With great fanfare two years ago, New York City introduced a $200 million citywide network of wi-fi kiosks that were supposed to replace more than 7,500 public phone booths.
Uh-oh. That didn’t quite work out as expected. The New York Times explained what happened instead
The Wi-Fi kiosks were designed to replace phone booths and allow users to consult maps, maybe check the weather or charge their phones. But they have also attracted people who linger for hours, sometimes drinking and doing drugs and, sometimes, boldly watching pornography on the sidewalks.”
Now, yielding to complaints, the operators of the kiosks, LinkNYC network, are shutting off their internet browsers.
Turns out the kiosks have created more problems than than they’ve solved. Especially in the heart of mid-down Manhattan.
Now elected officials, always sensitive to angry voters, say they’d been swamped with complaints from residents and businesses about kiosk customers “entertaining themselves” (EDITORIAL NOTE: When it comes to perverts watching porn, “entertaining themselves” is clearly a carefully-chosen euphemism on the part of the New York Times.)
This is yet another failure on the part of socialist Mayor Bill de Blasio, who introduced the network in February in an attempt to bridge the city’s digital divide. The term “digital divide” refers to the huge gap that separates the rate of Internet usage among the rich and poor.
According to de Blasio’s theory, kiosk customers would make quick visits to the kiosks. That turned out not to be the case. In reality, they quickly became magnets for perverts and the homeless, who camped out in the kiosks and who “took full advantage of the unlimited access to the internet to watch movies and play music for hours.”
And again, the phrase “to watch movies” was another euphemism of the part of the New York Times. In this case, what they meant to say was “to watch porn.”
Corey Johnson, a city councilman whose district encompasses Greenwich Village, Chelsea and part of Midtown, said the Police Department had asked for the removal of “several problematic kiosks” along Eighth Avenue. He said he had observed people watching pornography on the kiosk screens with children nearby.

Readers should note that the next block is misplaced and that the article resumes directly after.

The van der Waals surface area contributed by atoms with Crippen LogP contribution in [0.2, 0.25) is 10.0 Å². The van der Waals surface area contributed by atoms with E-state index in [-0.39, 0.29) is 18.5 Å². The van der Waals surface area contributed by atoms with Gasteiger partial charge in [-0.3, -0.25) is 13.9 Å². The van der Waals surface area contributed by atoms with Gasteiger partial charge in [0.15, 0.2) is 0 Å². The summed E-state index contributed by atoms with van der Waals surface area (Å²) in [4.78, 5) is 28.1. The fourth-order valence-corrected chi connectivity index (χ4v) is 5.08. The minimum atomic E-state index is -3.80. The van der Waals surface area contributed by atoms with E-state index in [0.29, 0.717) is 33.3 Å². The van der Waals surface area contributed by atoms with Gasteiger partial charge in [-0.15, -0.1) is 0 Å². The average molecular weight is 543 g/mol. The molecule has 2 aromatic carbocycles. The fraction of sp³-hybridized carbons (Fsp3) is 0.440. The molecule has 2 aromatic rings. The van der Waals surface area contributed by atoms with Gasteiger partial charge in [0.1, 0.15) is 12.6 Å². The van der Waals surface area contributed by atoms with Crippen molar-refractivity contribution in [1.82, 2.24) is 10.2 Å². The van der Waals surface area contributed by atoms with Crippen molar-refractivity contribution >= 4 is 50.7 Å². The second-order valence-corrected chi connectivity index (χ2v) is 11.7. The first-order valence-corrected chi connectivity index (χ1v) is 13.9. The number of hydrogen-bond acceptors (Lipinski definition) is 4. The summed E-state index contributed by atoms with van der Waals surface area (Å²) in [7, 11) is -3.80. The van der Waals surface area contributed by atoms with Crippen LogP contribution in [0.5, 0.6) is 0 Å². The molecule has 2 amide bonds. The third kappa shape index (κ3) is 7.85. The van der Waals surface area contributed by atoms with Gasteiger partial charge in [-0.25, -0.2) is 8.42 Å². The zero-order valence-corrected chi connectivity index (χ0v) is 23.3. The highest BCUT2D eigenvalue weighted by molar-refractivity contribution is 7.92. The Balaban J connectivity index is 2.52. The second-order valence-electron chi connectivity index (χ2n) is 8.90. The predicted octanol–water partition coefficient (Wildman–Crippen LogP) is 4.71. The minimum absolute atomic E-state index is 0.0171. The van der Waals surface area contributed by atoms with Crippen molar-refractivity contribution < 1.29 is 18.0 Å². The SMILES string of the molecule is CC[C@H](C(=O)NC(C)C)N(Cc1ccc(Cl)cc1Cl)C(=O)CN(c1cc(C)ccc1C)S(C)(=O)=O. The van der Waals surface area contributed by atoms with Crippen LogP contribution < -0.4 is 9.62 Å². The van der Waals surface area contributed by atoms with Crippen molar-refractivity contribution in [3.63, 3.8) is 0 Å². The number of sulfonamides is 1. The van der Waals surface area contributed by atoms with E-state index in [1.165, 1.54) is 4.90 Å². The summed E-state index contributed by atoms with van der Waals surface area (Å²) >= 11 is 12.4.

“These kiosks are often monopolized by individuals creating personal spaces for themselves, engaging in activities that include playing loud explicit music, consuming drugs and alcohol, and the viewing of pornography,” he wrote in a letter last month to officials of the city and LinkNYC.
Councilman Johnson is, in a word, pissed off. (Well, that’s actually two words, but you get what we mean.) He pitched a political fit and LinkNYC officials agreed not to install any additional kiosks in his district.
The official explanation from LinkNYC is a classic case of politically-correct wording. They said that “some users have been monopolizing the Link tablets and using them inappropriately, preventing others from being able to use them while frustrating the residents and businesses around them.”
Their solutions include: (1) Temporarily switching off the browsers built into the kiosks until they can figure out a permanent solution, and (2) Putting a time limit on how long people can use the kiosks. The Times doesn’t specify what that time limit will be, but knowing how government works, especially socialist governments like de Blasio’s, this will probably trigger a multi-year, multimillion dollar research project to determine how long it takes a pervert to get overly-excited — see, the New York Times has nothing on us when it comes to creating obfuscating euphemisms — at a public wi-fi kiosk.
Four hundred LinkNYC kiosks will remain active in boroughs of Manhattan, the Bronx and Queens. They will continue to offer high-speed wi-fi, access to Google maps, free phone calls and charging stations for other electronic devices. And one must assume that they will also continue to offer porn for perverts.